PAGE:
It was a gorgeous night. The sky was clear. The moon will be full by tomorrow; it felt as though it was full last night. A gibbous moon: more than half, but less than full, and growing. Such a specific word.

There are probably other words to describe the evening. I wonder what the word would be for my husband’s outward calm as he walked into the road to examine a pile of leaves, in case it was a hurt animal, or the particular kind of imagination that leaves you trying out phrases like, “We lost your cat.” This is different from the kind of worry you feel when your adult child is struggling with things they don’t want to name–at least not in front of you. Different still from when they broke curfew and didn’t answer their phone, or came home crying because no one played with them at recess. Then there were those nights, barely an adult yourself, when you crept out of bed and placed one hand on your newborn to make sure she was still breathing.

My daughter is travelling alone in Cambodia, where the language barrier is considerable and internet is spotty. There is no way to rest my hand on her while she sleeps. There really ought to be a word for this as well.

When linguists write about northern tribes who have fifty–even one hundred–words for snow and ice, the translations are beautiful: fine snow; fallen snow; soft, deep fallen snow on the ground. Of course, these are necessary for survival, but they are also words of love. Why, then, is there only one word–one phrase–for a mother’s worry? And what of the father? There’s another word we need: the concern I see in my husband’s eyes that he does not want to show.

Over time, there are temporary thaws in the arctic, but there is no turning off what we feel for our children. My guess is that even when parenting goes horribly wrong, this overpowering, hard-wired instinct–or the need to push against it–lurks somewhere at the core.

Of course, the reason we resist–even demonize–mother’s worry is that we are all afraid. Fear is a constant companion, basic as the need to secure air and food. Fear has kept humans alive through eons of forces stacked against them. The voices in our head warning us not to follow our friends over the quarry’s edge into the water or climb too high in that tree are as all-encompassing as snow and ice in Grise Fiord, Canada. Mothers make an easy scapegoat. Overwhelmingly in charge of helping children navigate their prolonged infancy, childhood, and adolescence (unlike Lady, already breaking curfew at three), a mother’s long list of instructions likely outweigh any other influence post-birth. But the truth is, our fears come pre-installed, just as we know how to root for our mother’s breast before opening our eyes.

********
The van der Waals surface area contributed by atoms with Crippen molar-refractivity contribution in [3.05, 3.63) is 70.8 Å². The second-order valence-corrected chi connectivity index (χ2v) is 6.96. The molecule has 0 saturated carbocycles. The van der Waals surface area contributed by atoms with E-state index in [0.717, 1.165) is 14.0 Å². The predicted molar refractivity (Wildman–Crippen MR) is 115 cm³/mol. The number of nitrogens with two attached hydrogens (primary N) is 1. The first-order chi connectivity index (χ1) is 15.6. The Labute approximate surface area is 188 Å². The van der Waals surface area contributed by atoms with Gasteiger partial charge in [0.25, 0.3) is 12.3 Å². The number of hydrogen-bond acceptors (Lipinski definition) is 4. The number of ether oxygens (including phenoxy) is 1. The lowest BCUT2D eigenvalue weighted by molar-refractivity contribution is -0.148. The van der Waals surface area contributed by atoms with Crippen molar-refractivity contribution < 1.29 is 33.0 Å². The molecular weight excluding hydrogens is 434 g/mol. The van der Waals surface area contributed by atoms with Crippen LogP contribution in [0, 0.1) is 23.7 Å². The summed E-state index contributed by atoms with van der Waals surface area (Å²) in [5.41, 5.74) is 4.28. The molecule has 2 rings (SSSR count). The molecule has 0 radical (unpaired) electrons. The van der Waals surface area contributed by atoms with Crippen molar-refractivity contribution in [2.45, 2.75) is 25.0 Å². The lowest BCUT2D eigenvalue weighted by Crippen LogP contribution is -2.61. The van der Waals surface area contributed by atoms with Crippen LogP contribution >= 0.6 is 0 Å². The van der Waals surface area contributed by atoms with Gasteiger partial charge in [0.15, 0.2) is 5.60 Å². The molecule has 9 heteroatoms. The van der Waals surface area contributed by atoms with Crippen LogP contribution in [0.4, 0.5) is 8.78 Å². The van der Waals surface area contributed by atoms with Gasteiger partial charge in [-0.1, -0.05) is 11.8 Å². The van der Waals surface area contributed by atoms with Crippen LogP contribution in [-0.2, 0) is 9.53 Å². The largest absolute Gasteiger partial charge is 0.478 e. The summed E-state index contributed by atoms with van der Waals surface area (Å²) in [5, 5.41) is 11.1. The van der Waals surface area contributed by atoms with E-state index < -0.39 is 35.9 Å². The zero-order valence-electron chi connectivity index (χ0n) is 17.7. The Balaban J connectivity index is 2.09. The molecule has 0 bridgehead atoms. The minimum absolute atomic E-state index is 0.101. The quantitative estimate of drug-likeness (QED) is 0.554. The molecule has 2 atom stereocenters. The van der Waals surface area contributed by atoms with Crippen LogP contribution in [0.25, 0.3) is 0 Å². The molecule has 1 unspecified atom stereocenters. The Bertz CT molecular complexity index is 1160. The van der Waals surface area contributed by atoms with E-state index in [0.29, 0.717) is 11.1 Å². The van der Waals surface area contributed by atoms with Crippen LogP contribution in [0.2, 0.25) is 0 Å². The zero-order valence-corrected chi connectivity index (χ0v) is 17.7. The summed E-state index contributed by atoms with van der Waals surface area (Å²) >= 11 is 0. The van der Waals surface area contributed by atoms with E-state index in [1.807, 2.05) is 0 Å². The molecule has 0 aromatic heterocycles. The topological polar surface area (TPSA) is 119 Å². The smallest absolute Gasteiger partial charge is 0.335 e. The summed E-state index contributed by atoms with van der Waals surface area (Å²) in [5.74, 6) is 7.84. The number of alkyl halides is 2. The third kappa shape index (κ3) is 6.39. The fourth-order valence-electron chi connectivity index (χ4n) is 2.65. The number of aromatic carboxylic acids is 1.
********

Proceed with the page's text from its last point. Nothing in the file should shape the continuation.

I hope my children learn to embrace their fears as their own, even as they conquer them, even as they accept their mother’s worry as a constant that cannot be turned off. I hope they learn this is worry born of love, not any lack of confidence in their abilities. Maybe they will find new words. I don’t know what these words will be, but I already know hundreds of translations by heart: hand placed on newborn’s back; tendril of a question; fingers brushing child’s hair away from his forehead; the silence that fills the house when waiting for a call.

It was one a.m. when Lady came home last night. Her meow at the door was carefree. It could have been three in the afternoon, or dusk, when she usually comes home. She asked for food, then settled in for a nap, the concern we’d had for her all night entirely unnoticed. There ought to be a word for that.

ovvps

A Dangerous Life

I begin with an apology to the neighbor who called several times to complain about Lady driving her dogs crazy. She called last week because Lady had climbed into her car, so I walked down to introduce myself, a bag of squirt guns in hand to discourage Lady when needed. Turns out the neighbor was sane and mosty concerned about Lady’s safety.

We bonded, unexpectedly, over watching our adult children’s pets for the summer as two quart-sized Yorkies came yapping to the door (yes, they do go crazy), but I left20150411_153018-1 feeling unsettled. She made a strong case for keeping Lady indoors–one I am familiar with, which is why we tried so hard to keep her inside. This picture, which I’ve shared before, was taken the day we gave up and let her go outside.